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Last Updated on December 16, 2020

Intentions Vs Goals: What’s The Difference?

Intentions Vs Goals: What’s The Difference?

If this is your first time jumping into learning about goal setting, one important thing to take note of is intentions vs goals. It’s an aspect that many people struggle with, especially if you are the type of person who sets New Year resolutions every year and ends up giving up on them in the coming months.

Knowing the relationship and differences between these aspects will allow you to better identify what is an intention and what is a goal for you.

Furthermore, understanding these can allow you to better leverage them on your path to greater success.

What Are the Differences Between Intentions vs Goals?

Before jumping into the key differences, you need to understand that both intentions and goals are good for you. Both have clear advantages and disadvantages to one another.

That said, only one of these two is going to help you see real change in your life, and that being your goals.

I’ll get into detail why that’s the case further down this post, but for now, knowing the differences between these two will save you a lot of struggle in the future.

Their Descriptions

The first thing to note is how you can describe each one since there are some notable differences between intentions vs goals.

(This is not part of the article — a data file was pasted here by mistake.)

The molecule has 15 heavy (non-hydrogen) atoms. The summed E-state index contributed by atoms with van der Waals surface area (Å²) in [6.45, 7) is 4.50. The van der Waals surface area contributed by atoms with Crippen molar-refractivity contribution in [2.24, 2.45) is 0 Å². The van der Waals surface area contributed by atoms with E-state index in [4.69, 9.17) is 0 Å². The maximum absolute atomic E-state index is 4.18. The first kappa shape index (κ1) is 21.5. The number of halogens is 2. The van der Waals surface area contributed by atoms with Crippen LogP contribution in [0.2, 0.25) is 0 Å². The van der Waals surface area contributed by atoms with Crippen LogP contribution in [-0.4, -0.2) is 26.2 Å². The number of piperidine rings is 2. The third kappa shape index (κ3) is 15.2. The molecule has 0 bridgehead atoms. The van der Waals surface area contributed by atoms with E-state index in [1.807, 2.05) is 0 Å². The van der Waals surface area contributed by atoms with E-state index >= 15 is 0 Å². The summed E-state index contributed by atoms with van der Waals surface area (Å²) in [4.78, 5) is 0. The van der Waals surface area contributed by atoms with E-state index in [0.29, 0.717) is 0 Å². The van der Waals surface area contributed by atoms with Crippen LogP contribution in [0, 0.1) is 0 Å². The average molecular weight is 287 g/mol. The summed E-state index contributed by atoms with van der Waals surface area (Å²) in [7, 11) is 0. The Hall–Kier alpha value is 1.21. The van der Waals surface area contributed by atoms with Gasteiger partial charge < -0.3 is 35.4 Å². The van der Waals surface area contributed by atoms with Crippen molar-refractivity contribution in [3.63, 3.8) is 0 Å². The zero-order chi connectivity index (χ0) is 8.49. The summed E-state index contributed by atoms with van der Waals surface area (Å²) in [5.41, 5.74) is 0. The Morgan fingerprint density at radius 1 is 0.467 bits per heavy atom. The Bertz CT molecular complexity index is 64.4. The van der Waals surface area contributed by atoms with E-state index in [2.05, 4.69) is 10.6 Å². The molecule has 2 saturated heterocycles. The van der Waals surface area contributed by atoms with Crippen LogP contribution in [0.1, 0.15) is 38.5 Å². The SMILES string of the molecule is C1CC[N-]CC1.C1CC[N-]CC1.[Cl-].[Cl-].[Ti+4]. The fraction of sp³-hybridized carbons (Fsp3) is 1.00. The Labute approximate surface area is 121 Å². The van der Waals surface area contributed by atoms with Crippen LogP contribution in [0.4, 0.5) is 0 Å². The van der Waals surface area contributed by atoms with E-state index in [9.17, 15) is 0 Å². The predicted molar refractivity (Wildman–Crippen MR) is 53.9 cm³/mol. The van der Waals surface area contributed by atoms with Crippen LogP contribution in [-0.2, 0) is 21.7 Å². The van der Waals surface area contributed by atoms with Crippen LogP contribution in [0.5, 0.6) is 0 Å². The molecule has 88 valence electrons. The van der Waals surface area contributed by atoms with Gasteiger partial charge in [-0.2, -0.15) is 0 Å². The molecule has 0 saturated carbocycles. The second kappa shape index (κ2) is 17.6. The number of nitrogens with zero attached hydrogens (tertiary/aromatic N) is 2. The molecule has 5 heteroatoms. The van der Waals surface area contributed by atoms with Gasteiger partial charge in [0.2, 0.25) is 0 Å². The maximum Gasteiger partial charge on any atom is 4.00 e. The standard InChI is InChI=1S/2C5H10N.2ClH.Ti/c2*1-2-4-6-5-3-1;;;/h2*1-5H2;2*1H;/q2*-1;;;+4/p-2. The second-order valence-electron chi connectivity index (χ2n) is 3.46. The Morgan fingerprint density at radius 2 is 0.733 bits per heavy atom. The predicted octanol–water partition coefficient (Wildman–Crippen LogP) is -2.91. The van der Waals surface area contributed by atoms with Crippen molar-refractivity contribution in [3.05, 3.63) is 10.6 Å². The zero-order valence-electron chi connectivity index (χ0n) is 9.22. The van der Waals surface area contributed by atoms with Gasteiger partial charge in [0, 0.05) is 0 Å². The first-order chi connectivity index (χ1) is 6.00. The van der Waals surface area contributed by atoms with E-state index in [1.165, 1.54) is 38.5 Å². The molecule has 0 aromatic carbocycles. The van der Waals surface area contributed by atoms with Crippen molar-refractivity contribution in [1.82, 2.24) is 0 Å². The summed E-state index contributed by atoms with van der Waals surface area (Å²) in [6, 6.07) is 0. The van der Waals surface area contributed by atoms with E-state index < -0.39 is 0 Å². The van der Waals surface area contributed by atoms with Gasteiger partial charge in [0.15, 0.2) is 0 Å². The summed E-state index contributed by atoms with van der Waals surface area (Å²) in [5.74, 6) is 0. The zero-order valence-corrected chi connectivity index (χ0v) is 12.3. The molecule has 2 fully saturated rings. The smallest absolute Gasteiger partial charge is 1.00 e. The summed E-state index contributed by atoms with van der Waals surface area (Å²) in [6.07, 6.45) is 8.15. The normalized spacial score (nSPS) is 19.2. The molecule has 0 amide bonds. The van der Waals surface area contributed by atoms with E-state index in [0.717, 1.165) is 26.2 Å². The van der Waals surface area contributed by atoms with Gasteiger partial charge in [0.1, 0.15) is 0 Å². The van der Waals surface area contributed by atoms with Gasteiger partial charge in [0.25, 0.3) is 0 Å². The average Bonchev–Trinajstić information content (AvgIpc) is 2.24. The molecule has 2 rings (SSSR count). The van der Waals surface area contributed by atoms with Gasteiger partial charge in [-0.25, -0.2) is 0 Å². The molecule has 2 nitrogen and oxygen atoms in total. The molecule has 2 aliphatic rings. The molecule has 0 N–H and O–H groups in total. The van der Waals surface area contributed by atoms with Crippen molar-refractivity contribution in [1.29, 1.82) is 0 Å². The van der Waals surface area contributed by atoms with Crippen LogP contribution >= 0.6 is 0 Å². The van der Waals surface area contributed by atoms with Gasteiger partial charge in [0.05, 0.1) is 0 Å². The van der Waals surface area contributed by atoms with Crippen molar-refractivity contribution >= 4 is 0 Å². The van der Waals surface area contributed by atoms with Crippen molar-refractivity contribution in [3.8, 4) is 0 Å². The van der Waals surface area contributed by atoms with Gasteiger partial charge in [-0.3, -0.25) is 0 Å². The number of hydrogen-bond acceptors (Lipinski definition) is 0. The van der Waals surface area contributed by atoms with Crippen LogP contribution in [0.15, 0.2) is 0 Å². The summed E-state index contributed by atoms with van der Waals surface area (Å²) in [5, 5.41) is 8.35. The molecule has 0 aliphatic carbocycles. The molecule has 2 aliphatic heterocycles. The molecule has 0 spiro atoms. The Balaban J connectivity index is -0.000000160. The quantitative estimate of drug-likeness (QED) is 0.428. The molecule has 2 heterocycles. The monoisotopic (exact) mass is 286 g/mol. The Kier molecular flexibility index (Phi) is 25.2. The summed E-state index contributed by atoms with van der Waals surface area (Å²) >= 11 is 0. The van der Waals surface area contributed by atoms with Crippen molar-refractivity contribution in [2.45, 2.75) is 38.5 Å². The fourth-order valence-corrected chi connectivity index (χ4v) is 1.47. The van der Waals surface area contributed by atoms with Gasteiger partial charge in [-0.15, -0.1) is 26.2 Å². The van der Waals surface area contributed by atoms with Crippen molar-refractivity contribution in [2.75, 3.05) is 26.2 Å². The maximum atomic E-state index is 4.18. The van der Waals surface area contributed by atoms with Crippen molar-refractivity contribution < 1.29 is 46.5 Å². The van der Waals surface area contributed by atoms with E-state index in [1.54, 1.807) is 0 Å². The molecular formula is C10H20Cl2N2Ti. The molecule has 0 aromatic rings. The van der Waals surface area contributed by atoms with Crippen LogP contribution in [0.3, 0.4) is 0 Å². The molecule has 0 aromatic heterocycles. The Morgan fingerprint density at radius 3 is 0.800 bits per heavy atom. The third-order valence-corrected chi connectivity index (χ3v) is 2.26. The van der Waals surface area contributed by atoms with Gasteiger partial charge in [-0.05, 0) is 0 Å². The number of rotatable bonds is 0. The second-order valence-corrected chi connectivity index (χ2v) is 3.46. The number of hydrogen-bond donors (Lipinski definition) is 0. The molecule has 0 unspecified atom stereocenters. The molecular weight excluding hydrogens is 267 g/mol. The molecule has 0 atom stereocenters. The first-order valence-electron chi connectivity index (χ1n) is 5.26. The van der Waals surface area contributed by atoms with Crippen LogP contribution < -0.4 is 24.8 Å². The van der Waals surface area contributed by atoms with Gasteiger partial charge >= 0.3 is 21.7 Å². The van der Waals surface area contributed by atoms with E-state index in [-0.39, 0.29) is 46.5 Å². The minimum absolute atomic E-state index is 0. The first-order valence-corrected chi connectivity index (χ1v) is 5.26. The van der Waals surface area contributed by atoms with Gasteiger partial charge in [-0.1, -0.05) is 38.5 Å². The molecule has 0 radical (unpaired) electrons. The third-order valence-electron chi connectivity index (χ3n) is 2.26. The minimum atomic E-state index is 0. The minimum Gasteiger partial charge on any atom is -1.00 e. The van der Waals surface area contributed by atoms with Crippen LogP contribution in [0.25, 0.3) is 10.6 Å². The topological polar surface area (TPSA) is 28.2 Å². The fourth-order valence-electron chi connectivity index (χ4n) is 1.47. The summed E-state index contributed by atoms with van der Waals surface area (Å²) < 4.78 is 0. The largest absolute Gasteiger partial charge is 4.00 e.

Goals can be best described as the results that you are looking for. It’s the result of something that you’ve put together based on your thought process.

On the other hand, intentions are more or less the energy that you put in at the very start of something. It’s not quite like motivation, but it is your overall willingness to do something.

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To see this in action, an intention can be along the lines of telling yourself “I want to lose weight,” or “I will be a better partner for my spouse.” Goals are the specific actions that you’ll be taking to lose weight and build a better relationship with your partner.

Their Timing

Another key difference between these two is their timing – as in what times they are referring to. From the example mentioned above, you can already piece together where goals and intentions lie.

Intentions are concerned about the present moment in your life. It’s relying on how you feel right now.

Goals are future projections. These are things that you want to achieve at some point. You can achieve that when you put enough energy into taking action to achieve your goals.